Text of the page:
Early to bed, early to rise” may be good advice for your career. New research finds that, compared to night owls, folks with earlier bedtimes perform better at work and are less plagued by disabilities that lead to early retirement.
Overall, “night owls” were twice as likely as “early birds” to underperform at work, the new study found. Folks who stayed up late also ran a heightened risk of health-related early retirement.
These morning or evening “chronotypes” are largely genetic, the researchers said, but environmental factors — such as exposure to daylight, work schedules and family life — can also be an influence.
“We suggest chronotype be taken into account in supporting [work performance], both in individual-level health promotion and organizational-level planning of work schedules,” said the research team led by Dr. Tapio Räihä, from the Center for Life Course Health Research at the University of Oulu, in Finland.
It’s especially important that night owls adopt a healthy lifestyle, get enough sleep and work during hours that suit their chronotype, the study authors emphasized.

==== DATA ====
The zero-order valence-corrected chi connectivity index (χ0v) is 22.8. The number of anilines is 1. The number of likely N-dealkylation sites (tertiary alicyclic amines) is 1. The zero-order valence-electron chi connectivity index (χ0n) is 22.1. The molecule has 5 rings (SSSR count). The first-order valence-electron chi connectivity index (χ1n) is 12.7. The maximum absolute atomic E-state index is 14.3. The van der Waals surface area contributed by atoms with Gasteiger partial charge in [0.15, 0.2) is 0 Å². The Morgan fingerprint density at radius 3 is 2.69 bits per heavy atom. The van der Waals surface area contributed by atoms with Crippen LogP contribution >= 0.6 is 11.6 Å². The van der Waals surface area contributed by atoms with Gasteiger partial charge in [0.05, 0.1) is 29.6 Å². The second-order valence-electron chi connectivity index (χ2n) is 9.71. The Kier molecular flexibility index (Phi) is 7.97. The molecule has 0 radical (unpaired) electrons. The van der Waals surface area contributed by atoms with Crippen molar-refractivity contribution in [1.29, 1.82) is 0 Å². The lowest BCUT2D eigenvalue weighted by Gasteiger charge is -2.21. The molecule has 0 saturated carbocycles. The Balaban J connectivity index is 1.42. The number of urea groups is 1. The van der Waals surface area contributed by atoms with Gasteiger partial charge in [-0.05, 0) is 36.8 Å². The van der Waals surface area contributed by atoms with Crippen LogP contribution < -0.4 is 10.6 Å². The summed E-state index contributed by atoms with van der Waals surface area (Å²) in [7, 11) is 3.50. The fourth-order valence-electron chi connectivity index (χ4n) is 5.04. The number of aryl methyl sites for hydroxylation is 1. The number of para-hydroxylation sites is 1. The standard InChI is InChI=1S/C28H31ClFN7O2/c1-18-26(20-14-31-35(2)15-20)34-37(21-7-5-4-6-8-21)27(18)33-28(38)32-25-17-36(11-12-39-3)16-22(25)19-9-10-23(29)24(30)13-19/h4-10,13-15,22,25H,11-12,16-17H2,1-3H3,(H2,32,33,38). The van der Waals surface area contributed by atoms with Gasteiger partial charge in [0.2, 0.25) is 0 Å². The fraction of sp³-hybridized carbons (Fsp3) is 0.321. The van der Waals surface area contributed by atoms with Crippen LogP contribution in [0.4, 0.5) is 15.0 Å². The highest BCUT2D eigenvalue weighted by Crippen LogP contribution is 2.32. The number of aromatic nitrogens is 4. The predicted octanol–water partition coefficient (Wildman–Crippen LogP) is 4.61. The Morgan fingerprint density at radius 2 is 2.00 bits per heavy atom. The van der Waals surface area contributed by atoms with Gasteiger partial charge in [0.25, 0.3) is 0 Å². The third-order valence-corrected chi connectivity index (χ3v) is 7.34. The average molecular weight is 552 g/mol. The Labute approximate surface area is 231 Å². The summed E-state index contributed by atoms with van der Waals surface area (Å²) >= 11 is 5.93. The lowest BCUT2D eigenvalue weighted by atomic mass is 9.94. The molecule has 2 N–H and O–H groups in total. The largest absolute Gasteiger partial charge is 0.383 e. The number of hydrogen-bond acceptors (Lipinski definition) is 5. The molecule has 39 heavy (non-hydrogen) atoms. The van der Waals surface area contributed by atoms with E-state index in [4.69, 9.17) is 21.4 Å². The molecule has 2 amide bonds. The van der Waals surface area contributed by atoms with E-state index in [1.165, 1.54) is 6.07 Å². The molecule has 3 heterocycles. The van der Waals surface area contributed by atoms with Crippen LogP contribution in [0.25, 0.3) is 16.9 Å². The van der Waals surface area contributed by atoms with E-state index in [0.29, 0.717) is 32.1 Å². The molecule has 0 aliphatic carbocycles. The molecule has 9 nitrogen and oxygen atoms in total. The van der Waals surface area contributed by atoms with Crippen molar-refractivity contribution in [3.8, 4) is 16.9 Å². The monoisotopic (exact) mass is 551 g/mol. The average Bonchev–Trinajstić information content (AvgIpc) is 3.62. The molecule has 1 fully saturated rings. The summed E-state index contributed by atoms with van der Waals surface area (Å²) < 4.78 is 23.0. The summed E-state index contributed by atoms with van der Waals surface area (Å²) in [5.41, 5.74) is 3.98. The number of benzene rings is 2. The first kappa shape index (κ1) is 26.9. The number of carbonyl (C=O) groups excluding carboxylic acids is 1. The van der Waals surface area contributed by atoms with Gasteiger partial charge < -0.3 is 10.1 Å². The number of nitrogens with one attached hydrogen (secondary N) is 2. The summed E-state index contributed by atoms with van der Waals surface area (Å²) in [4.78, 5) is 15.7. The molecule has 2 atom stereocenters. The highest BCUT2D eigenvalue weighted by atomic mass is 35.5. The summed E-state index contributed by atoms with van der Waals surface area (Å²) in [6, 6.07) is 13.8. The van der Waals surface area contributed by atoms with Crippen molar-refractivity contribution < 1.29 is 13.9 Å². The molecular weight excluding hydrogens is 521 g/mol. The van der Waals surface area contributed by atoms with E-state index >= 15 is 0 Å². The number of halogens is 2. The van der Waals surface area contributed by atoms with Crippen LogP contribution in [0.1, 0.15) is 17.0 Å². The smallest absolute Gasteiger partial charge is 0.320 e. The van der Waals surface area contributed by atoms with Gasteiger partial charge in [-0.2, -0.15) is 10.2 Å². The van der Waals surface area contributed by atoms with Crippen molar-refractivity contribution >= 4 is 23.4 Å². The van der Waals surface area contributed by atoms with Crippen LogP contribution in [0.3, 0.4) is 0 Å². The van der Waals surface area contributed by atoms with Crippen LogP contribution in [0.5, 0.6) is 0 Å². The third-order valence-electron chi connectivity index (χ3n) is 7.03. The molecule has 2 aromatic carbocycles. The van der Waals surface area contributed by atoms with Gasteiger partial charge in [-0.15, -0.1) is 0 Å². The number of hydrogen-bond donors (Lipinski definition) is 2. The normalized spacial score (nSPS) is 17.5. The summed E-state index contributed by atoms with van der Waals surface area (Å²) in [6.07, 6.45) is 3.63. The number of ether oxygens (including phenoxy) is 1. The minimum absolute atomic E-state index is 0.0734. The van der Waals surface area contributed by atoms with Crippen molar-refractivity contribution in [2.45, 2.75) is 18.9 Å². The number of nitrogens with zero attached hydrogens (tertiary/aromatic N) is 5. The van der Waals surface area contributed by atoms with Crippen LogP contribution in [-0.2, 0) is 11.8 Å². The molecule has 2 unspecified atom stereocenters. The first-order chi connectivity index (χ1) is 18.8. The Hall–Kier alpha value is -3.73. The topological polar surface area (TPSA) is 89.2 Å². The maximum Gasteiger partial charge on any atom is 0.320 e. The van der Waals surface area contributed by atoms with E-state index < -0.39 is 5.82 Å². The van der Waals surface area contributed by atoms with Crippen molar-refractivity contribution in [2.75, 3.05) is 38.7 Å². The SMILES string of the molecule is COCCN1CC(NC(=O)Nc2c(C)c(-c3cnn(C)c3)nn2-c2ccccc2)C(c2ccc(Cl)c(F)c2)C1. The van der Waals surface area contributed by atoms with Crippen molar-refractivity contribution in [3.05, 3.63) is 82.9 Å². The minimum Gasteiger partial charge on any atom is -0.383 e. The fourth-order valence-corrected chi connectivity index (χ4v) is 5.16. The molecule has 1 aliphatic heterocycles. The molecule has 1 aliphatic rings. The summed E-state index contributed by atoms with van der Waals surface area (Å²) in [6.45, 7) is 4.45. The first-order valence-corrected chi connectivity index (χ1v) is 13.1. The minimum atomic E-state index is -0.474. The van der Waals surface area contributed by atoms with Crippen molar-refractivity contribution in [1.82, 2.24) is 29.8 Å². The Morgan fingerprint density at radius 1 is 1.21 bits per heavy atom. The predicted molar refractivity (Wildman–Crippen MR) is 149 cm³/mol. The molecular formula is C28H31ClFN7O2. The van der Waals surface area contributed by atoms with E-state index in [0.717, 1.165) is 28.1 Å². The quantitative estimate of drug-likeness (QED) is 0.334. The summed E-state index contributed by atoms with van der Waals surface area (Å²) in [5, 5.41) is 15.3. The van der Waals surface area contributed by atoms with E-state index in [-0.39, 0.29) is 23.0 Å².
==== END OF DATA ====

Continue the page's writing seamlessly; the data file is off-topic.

Night owls don’t usually fall asleep early enough to get the recommended seven or more hours of sleep on standard working days, and that could lead to sleep debt and catch-up sleep on non-work days — commonly known as “social jetlag.” The new study was published online Feb. 23 in the journal Occupational & Environmental Medicine.
This mismatch between chronotype and work schedules has been linked to health problems before. Long-term sleep deprivation is linked to poorer overall health and cognitive (“thinking”) performance, potentially hampering productivity at work.